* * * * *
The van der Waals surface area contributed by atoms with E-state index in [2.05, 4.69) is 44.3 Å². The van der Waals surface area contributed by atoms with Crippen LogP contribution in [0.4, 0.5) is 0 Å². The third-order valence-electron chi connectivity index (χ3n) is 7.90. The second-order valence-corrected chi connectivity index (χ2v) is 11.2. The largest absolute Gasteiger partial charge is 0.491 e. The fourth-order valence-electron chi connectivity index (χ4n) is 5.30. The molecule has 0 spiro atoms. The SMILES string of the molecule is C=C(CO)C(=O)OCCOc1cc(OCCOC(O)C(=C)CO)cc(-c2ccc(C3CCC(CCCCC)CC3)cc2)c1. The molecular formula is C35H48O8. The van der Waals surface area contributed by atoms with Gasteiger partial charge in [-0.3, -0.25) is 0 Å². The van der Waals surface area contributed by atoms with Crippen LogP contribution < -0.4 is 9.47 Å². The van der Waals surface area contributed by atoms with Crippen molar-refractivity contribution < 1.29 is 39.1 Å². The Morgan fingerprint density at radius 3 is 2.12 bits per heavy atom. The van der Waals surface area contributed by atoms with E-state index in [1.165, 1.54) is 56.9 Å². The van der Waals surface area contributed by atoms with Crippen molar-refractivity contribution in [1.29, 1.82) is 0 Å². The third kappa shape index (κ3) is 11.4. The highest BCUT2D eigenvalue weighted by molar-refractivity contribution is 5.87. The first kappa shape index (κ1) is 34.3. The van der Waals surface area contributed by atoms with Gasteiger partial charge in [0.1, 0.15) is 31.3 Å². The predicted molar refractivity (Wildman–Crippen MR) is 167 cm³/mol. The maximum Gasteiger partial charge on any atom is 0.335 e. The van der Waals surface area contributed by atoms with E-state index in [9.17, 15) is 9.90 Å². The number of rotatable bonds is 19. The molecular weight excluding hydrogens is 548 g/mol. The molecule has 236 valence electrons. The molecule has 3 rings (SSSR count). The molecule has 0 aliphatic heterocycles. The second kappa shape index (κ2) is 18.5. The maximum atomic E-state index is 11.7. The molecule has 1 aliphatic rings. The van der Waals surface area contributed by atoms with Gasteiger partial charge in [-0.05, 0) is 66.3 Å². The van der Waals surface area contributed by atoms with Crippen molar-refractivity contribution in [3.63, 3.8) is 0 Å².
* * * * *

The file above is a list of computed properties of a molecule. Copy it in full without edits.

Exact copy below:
The van der Waals surface area contributed by atoms with E-state index in [2.05, 4.69) is 44.3 Å². The van der Waals surface area contributed by atoms with Crippen LogP contribution in [0.4, 0.5) is 0 Å². The third-order valence-electron chi connectivity index (χ3n) is 7.90. The second-order valence-corrected chi connectivity index (χ2v) is 11.2. The largest absolute Gasteiger partial charge is 0.491 e. The fourth-order valence-electron chi connectivity index (χ4n) is 5.30. The molecule has 0 spiro atoms. The SMILES string of the molecule is C=C(CO)C(=O)OCCOc1cc(OCCOC(O)C(=C)CO)cc(-c2ccc(C3CCC(CCCCC)CC3)cc2)c1. The molecular formula is C35H48O8. The van der Waals surface area contributed by atoms with Gasteiger partial charge in [-0.3, -0.25) is 0 Å². The van der Waals surface area contributed by atoms with Crippen LogP contribution < -0.4 is 9.47 Å². The van der Waals surface area contributed by atoms with Crippen molar-refractivity contribution < 1.29 is 39.1 Å². The Morgan fingerprint density at radius 3 is 2.12 bits per heavy atom. The van der Waals surface area contributed by atoms with E-state index in [1.165, 1.54) is 56.9 Å². The van der Waals surface area contributed by atoms with Crippen molar-refractivity contribution in [1.29, 1.82) is 0 Å². The third kappa shape index (κ3) is 11.4. The highest BCUT2D eigenvalue weighted by molar-refractivity contribution is 5.87. The first kappa shape index (κ1) is 34.3. The van der Waals surface area contributed by atoms with Gasteiger partial charge in [0.1, 0.15) is 31.3 Å². The predicted molar refractivity (Wildman–Crippen MR) is 167 cm³/mol. The maximum Gasteiger partial charge on any atom is 0.335 e. The van der Waals surface area contributed by atoms with E-state index in [9.17, 15) is 9.90 Å². The number of rotatable bonds is 19. The molecular weight excluding hydrogens is 548 g/mol. The molecule has 236 valence electrons. The molecule has 3 rings (SSSR count). The molecule has 0 aliphatic heterocycles. The second kappa shape index (κ2) is 18.5. The maximum atomic E-state index is 11.7. The molecule has 1 aliphatic rings. The van der Waals surface area contributed by atoms with Gasteiger partial charge in [-0.05, 0) is 66.3 Å². The van der Waals surface area contributed by atoms with Crippen molar-refractivity contribution in [3.63, 3.8) is 0 Å².